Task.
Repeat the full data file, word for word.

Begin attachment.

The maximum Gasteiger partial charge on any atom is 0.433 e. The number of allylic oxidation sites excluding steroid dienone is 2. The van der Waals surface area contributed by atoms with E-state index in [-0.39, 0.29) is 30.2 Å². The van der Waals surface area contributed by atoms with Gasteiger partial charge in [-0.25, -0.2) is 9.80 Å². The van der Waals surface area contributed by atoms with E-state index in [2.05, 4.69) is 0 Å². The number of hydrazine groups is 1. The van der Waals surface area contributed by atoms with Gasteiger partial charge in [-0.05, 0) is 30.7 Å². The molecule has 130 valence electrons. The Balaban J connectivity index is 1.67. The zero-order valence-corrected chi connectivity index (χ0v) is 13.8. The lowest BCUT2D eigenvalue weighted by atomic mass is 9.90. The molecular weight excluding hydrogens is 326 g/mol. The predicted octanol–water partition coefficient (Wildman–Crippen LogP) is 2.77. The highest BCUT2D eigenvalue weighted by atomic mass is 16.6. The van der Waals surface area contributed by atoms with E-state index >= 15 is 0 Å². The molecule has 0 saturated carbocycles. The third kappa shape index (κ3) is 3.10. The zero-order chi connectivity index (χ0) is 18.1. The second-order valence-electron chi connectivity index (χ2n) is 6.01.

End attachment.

The maximum Gasteiger partial charge on any atom is 0.433 e. The number of allylic oxidation sites excluding steroid dienone is 2. The van der Waals surface area contributed by atoms with E-state index in [-0.39, 0.29) is 30.2 Å². The van der Waals surface area contributed by atoms with Gasteiger partial charge in [-0.25, -0.2) is 9.80 Å². The van der Waals surface area contributed by atoms with E-state index in [2.05, 4.69) is 0 Å². The number of hydrazine groups is 1. The van der Waals surface area contributed by atoms with Gasteiger partial charge in [-0.05, 0) is 30.7 Å². The molecule has 130 valence electrons. The Balaban J connectivity index is 1.67. The zero-order valence-corrected chi connectivity index (χ0v) is 13.8. The lowest BCUT2D eigenvalue weighted by atomic mass is 9.90. The molecular weight excluding hydrogens is 326 g/mol. The predicted octanol–water partition coefficient (Wildman–Crippen LogP) is 2.77. The highest BCUT2D eigenvalue weighted by atomic mass is 16.6. The van der Waals surface area contributed by atoms with E-state index >= 15 is 0 Å². The molecule has 0 saturated carbocycles. The third kappa shape index (κ3) is 3.10. The zero-order chi connectivity index (χ0) is 18.1. The second-order valence-electron chi connectivity index (χ2n) is 6.01.